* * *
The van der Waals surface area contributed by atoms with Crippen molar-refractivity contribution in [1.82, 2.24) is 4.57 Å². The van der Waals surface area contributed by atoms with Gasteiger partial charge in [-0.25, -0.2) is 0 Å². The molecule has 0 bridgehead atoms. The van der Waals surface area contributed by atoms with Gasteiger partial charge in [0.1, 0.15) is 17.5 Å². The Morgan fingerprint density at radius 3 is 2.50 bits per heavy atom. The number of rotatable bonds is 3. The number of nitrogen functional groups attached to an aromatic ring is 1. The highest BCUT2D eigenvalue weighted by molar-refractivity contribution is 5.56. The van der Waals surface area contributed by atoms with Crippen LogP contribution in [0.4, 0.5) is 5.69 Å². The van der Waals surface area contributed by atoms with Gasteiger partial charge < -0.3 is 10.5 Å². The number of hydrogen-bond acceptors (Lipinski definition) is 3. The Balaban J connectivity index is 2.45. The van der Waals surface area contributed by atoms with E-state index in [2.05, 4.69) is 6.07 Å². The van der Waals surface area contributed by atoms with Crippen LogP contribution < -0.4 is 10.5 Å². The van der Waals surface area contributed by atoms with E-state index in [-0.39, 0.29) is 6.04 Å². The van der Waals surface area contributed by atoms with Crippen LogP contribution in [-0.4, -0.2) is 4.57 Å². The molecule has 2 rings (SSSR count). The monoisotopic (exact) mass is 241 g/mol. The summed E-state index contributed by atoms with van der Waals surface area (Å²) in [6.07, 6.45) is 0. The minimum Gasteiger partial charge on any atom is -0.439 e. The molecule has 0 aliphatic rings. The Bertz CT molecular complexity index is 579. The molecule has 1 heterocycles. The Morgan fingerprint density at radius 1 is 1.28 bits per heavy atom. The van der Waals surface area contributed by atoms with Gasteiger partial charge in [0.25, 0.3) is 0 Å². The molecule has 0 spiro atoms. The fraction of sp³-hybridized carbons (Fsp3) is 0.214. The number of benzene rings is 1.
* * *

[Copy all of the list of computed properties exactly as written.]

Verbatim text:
The van der Waals surface area contributed by atoms with Crippen molar-refractivity contribution in [1.82, 2.24) is 4.57 Å². The van der Waals surface area contributed by atoms with Gasteiger partial charge in [-0.25, -0.2) is 0 Å². The molecule has 0 bridgehead atoms. The van der Waals surface area contributed by atoms with Gasteiger partial charge in [0.1, 0.15) is 17.5 Å². The Morgan fingerprint density at radius 3 is 2.50 bits per heavy atom. The number of rotatable bonds is 3. The number of nitrogen functional groups attached to an aromatic ring is 1. The highest BCUT2D eigenvalue weighted by molar-refractivity contribution is 5.56. The van der Waals surface area contributed by atoms with Crippen LogP contribution in [0.4, 0.5) is 5.69 Å². The van der Waals surface area contributed by atoms with Gasteiger partial charge < -0.3 is 10.5 Å². The number of hydrogen-bond acceptors (Lipinski definition) is 3. The Balaban J connectivity index is 2.45. The van der Waals surface area contributed by atoms with E-state index in [2.05, 4.69) is 6.07 Å². The van der Waals surface area contributed by atoms with Crippen LogP contribution < -0.4 is 10.5 Å². The van der Waals surface area contributed by atoms with E-state index in [-0.39, 0.29) is 6.04 Å². The van der Waals surface area contributed by atoms with Crippen LogP contribution in [-0.4, -0.2) is 4.57 Å². The molecule has 2 rings (SSSR count). The monoisotopic (exact) mass is 241 g/mol. The summed E-state index contributed by atoms with van der Waals surface area (Å²) in [6.07, 6.45) is 0. The minimum Gasteiger partial charge on any atom is -0.439 e. The molecule has 0 aliphatic rings. The Bertz CT molecular complexity index is 579. The molecule has 1 heterocycles. The Morgan fingerprint density at radius 1 is 1.28 bits per heavy atom. The van der Waals surface area contributed by atoms with Gasteiger partial charge in [0.25, 0.3) is 0 Å². The molecule has 0 spiro atoms. The fraction of sp³-hybridized carbons (Fsp3) is 0.214. The number of benzene rings is 1.